|US8725230||Apr 1, 2011||May 13, 2014||Tk Holdings Inc.||Steering wheel with hand sensors|
|US8803536||Sep 28, 2011||Aug 12, 2014||Peratech Limited||Detector responsive to interactions of varying intensity|
|US8983732||Apr 1, 2011||Mar 17, 2015||Tk Holdings Inc.||Steering wheel with hand pressure sensing|
|US9007190||Mar 30, 2011||Apr 14, 2015||Tk Holdings Inc.||Steering wheel sensors|
|US9081426||Sep 30, 2005||Jul 14, 2015||Anascape, Ltd.||Image controller|
|US9442594||Sep 28, 2011||Sep 13, 2016||Peratech Holdco Limited||Resistance changing sensor|
|US9696223||Sep 17, 2013||Jul 4, 2017||Tk Holdings Inc.||Single layer force sensor|
|US9727031||Apr 15, 2013||Aug 8, 2017||Tk Holdings Inc.||Pressure sensor including a pressure sensitive material for use with control systems and methods of using the same|
|US20030146900 *||Jan 31, 2003||Aug 7, 2003||Alps Electric Co., Ltd.||Multi-directional pressure-responsive input device|
|US20040263312 *||Apr 12, 2004||Dec 30, 2004||Brian Johnson||Switches|
|US20050090434 *||Jun 13, 2003||Apr 28, 2005||Morris David W.||Novel therapeutic targets in cancer|
|US20050128047 *||Mar 25, 2004||Jun 16, 2005||Tomoyasu Watanabe||Pressure-sensitive resistor and pressure-sensitive sensor using the same|
|US20050145045 *||Dec 30, 2003||Jul 7, 2005||Tekscan Incorporated, A Massachusetts Corporation||Sensor|
|US20050268699 *||Jul 11, 2005||Dec 8, 2005||Tekscan, Inc.||Sensor with a plurality of sensor elements arranged with respect to a substrate|
|US20060007172 *||Jun 23, 2004||Jan 12, 2006||Interlink Electronics, Inc.||Force sensing resistor with calibration element and method of manufacturing same|
|US20070146349 *||Dec 27, 2005||Jun 28, 2007||Interlink Electronics, Inc.||Touch input device having interleaved scroll sensors|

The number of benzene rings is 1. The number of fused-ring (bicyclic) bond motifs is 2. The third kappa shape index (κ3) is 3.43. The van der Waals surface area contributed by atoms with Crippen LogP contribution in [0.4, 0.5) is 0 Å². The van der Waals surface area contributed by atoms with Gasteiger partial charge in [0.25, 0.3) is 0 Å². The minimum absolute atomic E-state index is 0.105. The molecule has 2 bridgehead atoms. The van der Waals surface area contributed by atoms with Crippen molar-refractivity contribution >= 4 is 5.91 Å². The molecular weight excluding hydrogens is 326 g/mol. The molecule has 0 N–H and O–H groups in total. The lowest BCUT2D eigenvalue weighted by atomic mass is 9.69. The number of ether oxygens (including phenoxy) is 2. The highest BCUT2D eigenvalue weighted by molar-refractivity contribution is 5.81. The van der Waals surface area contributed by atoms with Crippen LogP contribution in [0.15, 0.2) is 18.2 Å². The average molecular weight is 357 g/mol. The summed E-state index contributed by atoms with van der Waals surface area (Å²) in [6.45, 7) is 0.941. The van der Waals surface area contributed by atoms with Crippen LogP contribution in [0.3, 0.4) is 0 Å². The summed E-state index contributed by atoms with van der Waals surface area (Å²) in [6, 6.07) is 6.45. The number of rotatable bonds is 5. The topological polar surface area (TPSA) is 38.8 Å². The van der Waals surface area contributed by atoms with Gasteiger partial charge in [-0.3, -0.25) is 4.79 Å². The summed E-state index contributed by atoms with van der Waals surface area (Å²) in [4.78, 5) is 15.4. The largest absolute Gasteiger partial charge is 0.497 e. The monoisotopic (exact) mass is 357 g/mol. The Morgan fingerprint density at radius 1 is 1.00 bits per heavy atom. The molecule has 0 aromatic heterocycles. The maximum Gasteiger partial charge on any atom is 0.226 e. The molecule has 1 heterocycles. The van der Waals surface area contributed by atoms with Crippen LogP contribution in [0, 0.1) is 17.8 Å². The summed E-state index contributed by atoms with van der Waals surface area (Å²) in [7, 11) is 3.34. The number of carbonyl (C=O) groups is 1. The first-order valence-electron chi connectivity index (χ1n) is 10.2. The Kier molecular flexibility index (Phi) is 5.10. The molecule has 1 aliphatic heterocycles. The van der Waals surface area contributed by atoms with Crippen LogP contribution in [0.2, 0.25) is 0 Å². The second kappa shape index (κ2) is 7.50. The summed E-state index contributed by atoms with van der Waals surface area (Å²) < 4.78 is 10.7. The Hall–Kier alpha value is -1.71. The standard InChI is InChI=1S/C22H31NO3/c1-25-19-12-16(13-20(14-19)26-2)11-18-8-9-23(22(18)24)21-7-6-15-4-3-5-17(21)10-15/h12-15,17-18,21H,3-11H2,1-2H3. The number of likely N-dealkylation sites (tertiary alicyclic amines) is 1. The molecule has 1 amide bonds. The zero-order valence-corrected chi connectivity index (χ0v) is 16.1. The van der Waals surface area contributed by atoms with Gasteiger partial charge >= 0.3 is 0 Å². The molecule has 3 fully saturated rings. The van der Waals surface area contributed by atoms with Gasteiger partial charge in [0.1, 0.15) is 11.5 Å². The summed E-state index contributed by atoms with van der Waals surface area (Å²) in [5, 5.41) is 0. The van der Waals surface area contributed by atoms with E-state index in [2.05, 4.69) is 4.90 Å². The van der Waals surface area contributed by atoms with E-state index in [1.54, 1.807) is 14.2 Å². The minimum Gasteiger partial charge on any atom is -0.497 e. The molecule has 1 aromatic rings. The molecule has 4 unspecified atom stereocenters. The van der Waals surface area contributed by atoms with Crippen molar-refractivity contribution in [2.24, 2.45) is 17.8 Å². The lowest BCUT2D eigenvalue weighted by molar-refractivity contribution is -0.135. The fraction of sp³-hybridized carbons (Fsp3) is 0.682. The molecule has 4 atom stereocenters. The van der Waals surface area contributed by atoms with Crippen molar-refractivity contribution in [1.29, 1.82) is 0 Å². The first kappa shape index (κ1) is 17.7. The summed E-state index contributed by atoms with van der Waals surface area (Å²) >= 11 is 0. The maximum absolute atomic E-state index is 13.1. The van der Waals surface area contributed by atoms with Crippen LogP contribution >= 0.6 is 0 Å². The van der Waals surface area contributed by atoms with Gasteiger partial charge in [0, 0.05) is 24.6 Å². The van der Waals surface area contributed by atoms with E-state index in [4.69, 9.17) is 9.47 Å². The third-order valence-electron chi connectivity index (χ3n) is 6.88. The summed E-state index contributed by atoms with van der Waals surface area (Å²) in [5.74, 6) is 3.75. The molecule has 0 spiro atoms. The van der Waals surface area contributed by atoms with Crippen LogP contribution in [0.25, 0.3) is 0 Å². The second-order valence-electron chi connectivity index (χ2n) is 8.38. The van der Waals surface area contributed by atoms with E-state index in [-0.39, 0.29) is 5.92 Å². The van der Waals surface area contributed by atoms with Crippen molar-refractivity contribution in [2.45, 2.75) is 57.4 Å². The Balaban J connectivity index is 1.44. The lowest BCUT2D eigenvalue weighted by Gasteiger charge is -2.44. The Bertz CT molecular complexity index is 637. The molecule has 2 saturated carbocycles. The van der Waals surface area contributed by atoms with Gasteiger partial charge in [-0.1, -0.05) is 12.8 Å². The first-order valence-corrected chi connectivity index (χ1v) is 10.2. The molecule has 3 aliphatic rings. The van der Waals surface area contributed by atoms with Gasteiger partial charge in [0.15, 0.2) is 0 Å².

|USRE33651 *||Oct 11, 1988||Jul 30, 1991||At&T Bell Laboratories||Variable gap device and method of manufacture|
|CN102651645A *||Apr 28, 2012||Aug 29, 2012||张应刚||Touch switch|
|CN103337432A *||May 13, 2013||Oct 2, 2013||苏州达方电子有限公司||Key switch combination with analog signal output|
|EP1355332A2 *||Mar 21, 2003||Oct 22, 2003||Siemens Aktiengesellschaft||Electric contact device and corresponding keyboard|
|EP1355332A3 *||Mar 21, 2003||Mar 17, 2004||Siemens Aktiengesellschaft||Electric contact device and corresponding keyboard|
|EP1469493A1 *||Sep 26, 2003||Oct 20, 2004||First Inertia Switch Limited||Improvements in and relating to switches|
|EP1592033A1 *||Mar 21, 2005||Nov 2, 2005||Robert Bosch Gmbh||Electric tool with control elements for setting of operating parameters|
|WO2007093914A1 *||Feb 16, 2007||Aug 23, 2007||Gdx North America Inc.||Portable object sensing assembly|
|U.S. Classification||200/5.00A, 84/658, 84/670, 200/518, 84/DIG.7, 84/690, 902/21, 84/720|
|International Classification||H01H1/029, H01H13/807, H01H13/80, H01H13/703, H01H13/785, H01H13/702|
|Cooperative Classification||H01H2231/018, Y10S84/07, H01H2229/014, H01H2225/002, H01H2229/038, H01H2225/006, H01H2213/002, H01H13/785, H01H2239/016, H01H13/702, H01H2227/012, H01H2221/02, H01H2211/032, H01H2227/014, H01H13/703, H01H2203/012, H01H2229/002, H01H2229/028, H01H2215/008, H01H13/80, H01H2229/012, H01H2203/02, H01H2201/002, H01H2201/036, H01H1/029, H01H13/807|
|European Classification||H01H13/785, H01H13/807, H01H13/80, H01H1/029, H01H13/702|
|Aug 1, 1988||AS||Assignment|
Owner name: INTERLINK ELECTRONICS, INC., 535 E. MONTECITO STRE
Free format text: ASSIGNMENT OF ASSIGNORS INTEREST.;ASSIGNOR:EVENTOFF, FRANKLIN NEAL;REEL/FRAME:004922/0066
Effective date: 19880715
|Jul 12, 1993||AS||Assignment|
Owner name: INTERLINK ELECTRONICS, INC., CALIFORNIA
Free format text: A CORRECTIVE ASSIGNMENT ON REEL 4922 FRAME 066;ASSIGNOR:EVENTOFF, FRANKLIN N;REEL/FRAME:006903/0427
Effective date: 19930626